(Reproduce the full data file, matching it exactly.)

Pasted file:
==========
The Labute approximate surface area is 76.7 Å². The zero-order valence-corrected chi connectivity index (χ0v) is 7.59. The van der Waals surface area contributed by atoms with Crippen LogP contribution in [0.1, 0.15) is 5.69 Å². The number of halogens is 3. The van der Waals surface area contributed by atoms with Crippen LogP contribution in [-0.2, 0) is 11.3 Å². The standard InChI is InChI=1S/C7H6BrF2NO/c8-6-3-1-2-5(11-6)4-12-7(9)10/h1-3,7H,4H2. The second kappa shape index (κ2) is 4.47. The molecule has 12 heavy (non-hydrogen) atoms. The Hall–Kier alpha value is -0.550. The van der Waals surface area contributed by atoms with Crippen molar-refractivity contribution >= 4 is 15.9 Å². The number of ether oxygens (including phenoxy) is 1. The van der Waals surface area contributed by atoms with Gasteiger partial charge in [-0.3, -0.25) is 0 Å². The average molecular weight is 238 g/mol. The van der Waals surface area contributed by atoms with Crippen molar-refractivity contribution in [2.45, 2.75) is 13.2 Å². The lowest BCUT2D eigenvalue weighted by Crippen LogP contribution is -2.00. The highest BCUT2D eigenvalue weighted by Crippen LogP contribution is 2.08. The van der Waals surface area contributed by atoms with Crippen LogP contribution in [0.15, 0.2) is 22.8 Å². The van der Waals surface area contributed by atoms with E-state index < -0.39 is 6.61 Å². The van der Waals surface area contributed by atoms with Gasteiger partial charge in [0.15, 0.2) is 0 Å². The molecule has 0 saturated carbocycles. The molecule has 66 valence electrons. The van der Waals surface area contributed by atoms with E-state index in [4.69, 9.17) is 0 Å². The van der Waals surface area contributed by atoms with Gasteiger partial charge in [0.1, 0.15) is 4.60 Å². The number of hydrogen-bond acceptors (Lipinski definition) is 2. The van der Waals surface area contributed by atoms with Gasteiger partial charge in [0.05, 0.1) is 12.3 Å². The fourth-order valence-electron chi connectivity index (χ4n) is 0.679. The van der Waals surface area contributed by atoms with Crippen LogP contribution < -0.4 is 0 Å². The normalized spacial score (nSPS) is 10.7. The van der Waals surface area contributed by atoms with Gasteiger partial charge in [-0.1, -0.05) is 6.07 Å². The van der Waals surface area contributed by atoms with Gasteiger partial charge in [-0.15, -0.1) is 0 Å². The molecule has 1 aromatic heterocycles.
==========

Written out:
The Labute approximate surface area is 76.7 Å². The zero-order valence-corrected chi connectivity index (χ0v) is 7.59. The van der Waals surface area contributed by atoms with Crippen LogP contribution in [0.1, 0.15) is 5.69 Å². The number of halogens is 3. The van der Waals surface area contributed by atoms with Crippen LogP contribution in [-0.2, 0) is 11.3 Å². The standard InChI is InChI=1S/C7H6BrF2NO/c8-6-3-1-2-5(11-6)4-12-7(9)10/h1-3,7H,4H2. The second kappa shape index (κ2) is 4.47. The molecule has 12 heavy (non-hydrogen) atoms. The Hall–Kier alpha value is -0.550. The van der Waals surface area contributed by atoms with Crippen molar-refractivity contribution >= 4 is 15.9 Å². The number of ether oxygens (including phenoxy) is 1. The van der Waals surface area contributed by atoms with Gasteiger partial charge in [-0.3, -0.25) is 0 Å². The average molecular weight is 238 g/mol. The van der Waals surface area contributed by atoms with Crippen molar-refractivity contribution in [2.45, 2.75) is 13.2 Å². The lowest BCUT2D eigenvalue weighted by Crippen LogP contribution is -2.00. The highest BCUT2D eigenvalue weighted by Crippen LogP contribution is 2.08. The van der Waals surface area contributed by atoms with Crippen LogP contribution in [0.15, 0.2) is 22.8 Å². The van der Waals surface area contributed by atoms with E-state index < -0.39 is 6.61 Å². The van der Waals surface area contributed by atoms with Gasteiger partial charge in [0.15, 0.2) is 0 Å². The molecule has 0 saturated carbocycles. The molecule has 66 valence electrons. The van der Waals surface area contributed by atoms with E-state index in [4.69, 9.17) is 0 Å². The van der Waals surface area contributed by atoms with Gasteiger partial charge in [0.1, 0.15) is 4.60 Å². The number of hydrogen-bond acceptors (Lipinski definition) is 2. The van der Waals surface area contributed by atoms with Gasteiger partial charge in [0.05, 0.1) is 12.3 Å². The fourth-order valence-electron chi connectivity index (χ4n) is 0.679. The van der Waals surface area contributed by atoms with Crippen LogP contribution < -0.4 is 0 Å². The normalized spacial score (nSPS) is 10.7. The van der Waals surface area contributed by atoms with Gasteiger partial charge in [-0.1, -0.05) is 6.07 Å². The van der Waals surface area contributed by atoms with Gasteiger partial charge in [-0.15, -0.1) is 0 Å². The molecule has 1 aromatic heterocycles.